Traveler’s Spanish (Mexico)

A friend is meeting me in Oaxaca de Juárez (Oaxaca City) soon, and I thought a list of the most useful words to know in Spanish for travelers to Mexico might be helpful.

Then I decided to publish it here, where other people might also make use of it!

There’s a lot of important notes about Spanish before you get to the list, but you can jump down to the list if you just want to start memorizing!

But first, you should probably download Google Translate. See why below.

Tons of murals from los Días de Muertos decorate the Jalatlaco neighborhood

Notes About Spanish in Oaxaca

I studied both writing and Spanish in college, and it’s been a surprise to me how theory doesn’t always live up to application. But this is true even of English — such as how we’re taught not to begin sentences with conjunctions or end them with prepositions. Who really cares what word you end a sentence with?

See what I did there? 😏

Every Latin American country has a slightly different vocabulary from the rest, and this is also true inside of Mexico. It’s the same way that the American South has a slightly different way of speaking from other states in the USA, right, y’all?

Black mole can have an almost bitter taste to it… Stick around for future posts about Oaxacan food!

Words and phrases common in Oaxaca may not apply even to other parts of Mexico, let alone other Spanish-speaking countries.

The basic words will certainly be the same, but other phrases have been a surprise to me, such as asking “Where are you coming from?” instead of “Where are you from?”

One thing I’ve noticed across Latin American countries, though, is that most people appreciate it when you do your best to listen, understand, and converse with them in their own language.

Google Translate works ANYWHERE!

First, download Google Translate on your phone. You can hit your profile image at the top right and download Spanish so it’ll even translate while you’re offline. Then put your phone in airplane mode to be sure it’s working.

Familiarize yourself with the features of this app! It can be very useful in a pinch. The camera will let you translate menus on the fly.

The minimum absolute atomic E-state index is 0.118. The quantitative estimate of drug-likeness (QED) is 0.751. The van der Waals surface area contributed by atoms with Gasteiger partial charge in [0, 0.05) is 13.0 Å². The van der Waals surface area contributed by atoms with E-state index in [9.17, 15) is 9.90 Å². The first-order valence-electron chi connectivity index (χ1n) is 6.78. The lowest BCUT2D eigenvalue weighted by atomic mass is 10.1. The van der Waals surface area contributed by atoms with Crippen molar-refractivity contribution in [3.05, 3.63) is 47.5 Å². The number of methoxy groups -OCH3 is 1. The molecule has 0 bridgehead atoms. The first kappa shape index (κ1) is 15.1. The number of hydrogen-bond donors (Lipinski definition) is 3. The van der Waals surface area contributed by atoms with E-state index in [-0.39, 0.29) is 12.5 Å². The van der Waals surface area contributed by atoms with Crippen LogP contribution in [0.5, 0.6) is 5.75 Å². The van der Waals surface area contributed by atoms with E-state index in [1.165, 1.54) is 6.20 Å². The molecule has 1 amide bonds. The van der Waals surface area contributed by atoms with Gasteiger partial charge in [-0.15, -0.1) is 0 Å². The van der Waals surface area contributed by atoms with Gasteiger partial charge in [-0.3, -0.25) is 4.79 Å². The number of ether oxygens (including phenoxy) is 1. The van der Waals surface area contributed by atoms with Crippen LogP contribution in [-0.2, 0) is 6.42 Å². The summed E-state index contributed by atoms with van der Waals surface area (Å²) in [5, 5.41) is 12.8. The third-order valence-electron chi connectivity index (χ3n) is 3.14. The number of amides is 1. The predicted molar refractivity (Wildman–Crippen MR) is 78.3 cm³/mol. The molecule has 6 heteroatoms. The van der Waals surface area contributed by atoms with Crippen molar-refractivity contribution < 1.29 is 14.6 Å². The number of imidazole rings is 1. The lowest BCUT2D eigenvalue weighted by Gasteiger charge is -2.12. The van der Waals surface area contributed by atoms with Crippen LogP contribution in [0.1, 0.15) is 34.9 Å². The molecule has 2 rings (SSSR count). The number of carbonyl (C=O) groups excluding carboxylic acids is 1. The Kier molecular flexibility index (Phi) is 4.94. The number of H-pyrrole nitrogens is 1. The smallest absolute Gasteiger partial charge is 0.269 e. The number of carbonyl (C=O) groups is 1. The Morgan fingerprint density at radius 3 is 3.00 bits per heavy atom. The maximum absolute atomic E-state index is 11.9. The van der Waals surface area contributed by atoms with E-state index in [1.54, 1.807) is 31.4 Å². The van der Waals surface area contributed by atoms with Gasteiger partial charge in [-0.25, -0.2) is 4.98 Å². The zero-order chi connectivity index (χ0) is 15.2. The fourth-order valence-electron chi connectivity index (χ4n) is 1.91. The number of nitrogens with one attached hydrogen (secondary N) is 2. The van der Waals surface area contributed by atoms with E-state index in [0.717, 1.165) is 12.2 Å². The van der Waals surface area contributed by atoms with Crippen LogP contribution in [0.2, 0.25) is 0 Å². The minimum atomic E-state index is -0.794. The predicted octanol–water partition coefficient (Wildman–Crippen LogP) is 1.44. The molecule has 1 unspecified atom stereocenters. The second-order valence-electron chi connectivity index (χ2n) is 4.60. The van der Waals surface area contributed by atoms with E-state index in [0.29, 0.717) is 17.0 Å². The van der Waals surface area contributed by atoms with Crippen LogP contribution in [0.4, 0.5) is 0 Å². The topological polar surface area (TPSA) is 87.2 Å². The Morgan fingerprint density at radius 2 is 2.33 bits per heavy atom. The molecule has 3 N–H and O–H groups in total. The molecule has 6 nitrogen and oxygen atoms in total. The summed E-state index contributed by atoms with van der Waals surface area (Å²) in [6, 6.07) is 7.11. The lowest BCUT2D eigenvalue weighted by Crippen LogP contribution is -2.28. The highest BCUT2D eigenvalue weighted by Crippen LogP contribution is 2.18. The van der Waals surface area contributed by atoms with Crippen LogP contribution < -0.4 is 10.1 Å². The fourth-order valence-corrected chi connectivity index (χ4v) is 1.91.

‘Conversation’ will let you translate a conversation back and forth. I’ve never done this in real life, but when I tested it myself, it seemed to work really well.

When you look up a word, in Spanish or in English, you can then hit the speaker icon to have your phone pronounce it for you. Do this over and over and practice saying it to yourself. Maybe not while you’re around other people. 😅

Quick Notes About Pronunciation

Use Google Translate to pronounce words for you so you can practice! (More on that above.)

  • The Spanish j is pronounced like h in English.
  • The Spanish h itself is always silent.
  • The Spanish double L ll is pronounced like y in English (in Mexico, anyway).
  • The z is pronounced the same as an s in Latin America. (Spain is weird.)
  • In Spanish, qu is pronounced like k in English.
  • Before o, a, u, the letter c sounds like k… and g is voiced like in go in English
  • But before i and e, the letter c is pronounced like s in English. (Thus you get: Cinco)
  • Also before i and e, the letter g is pronounced like h in English, or j in Spanish
  • In Spanish, x is often pronounced like h in English, however… If the word comes from an indigenous language, x may be pronounced other ways, such as an s sound (like the Xochimilco neighborhood here in Oaxaca)

That’s why I suggest using Google Translate to pronounce words for you! Practice, practice, practice!

The accent on a word shows which syllable is stressed. (In Spanish, the accent symbol doesn’t change the sound of the letter. o and ó are both pronounced as ‘oh’ … but in a word with multiple syllables, the accent tells you where to place the emphasis.)

Traveler’s Spanish: Words to Know Before You Arrive